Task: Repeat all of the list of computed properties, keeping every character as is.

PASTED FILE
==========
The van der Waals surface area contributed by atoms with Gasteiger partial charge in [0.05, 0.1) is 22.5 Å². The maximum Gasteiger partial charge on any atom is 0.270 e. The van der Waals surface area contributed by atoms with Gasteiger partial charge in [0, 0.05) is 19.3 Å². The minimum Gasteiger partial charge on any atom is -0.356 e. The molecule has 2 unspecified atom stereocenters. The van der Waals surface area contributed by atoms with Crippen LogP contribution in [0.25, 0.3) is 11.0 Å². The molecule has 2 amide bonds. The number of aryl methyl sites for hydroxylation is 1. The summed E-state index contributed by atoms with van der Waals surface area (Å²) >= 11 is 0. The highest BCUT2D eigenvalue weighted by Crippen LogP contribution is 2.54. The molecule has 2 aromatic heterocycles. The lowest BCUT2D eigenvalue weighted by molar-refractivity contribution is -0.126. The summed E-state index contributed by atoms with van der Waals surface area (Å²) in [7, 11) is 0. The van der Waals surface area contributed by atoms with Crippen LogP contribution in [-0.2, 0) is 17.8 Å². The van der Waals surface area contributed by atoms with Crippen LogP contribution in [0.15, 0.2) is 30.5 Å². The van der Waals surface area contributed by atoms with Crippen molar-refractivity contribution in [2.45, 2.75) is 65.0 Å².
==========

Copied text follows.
The van der Waals surface area contributed by atoms with Gasteiger partial charge in [0.05, 0.1) is 22.5 Å². The maximum Gasteiger partial charge on any atom is 0.270 e. The van der Waals surface area contributed by atoms with Gasteiger partial charge in [0, 0.05) is 19.3 Å². The minimum Gasteiger partial charge on any atom is -0.356 e. The molecule has 2 unspecified atom stereocenters. The van der Waals surface area contributed by atoms with Crippen LogP contribution in [0.25, 0.3) is 11.0 Å². The molecule has 2 amide bonds. The number of aryl methyl sites for hydroxylation is 1. The summed E-state index contributed by atoms with van der Waals surface area (Å²) >= 11 is 0. The highest BCUT2D eigenvalue weighted by Crippen LogP contribution is 2.54. The molecule has 2 aromatic heterocycles. The lowest BCUT2D eigenvalue weighted by molar-refractivity contribution is -0.126. The summed E-state index contributed by atoms with van der Waals surface area (Å²) in [7, 11) is 0. The van der Waals surface area contributed by atoms with Crippen LogP contribution in [-0.2, 0) is 17.8 Å². The van der Waals surface area contributed by atoms with Crippen LogP contribution in [0.15, 0.2) is 30.5 Å². The van der Waals surface area contributed by atoms with Crippen molar-refractivity contribution in [2.45, 2.75) is 65.0 Å².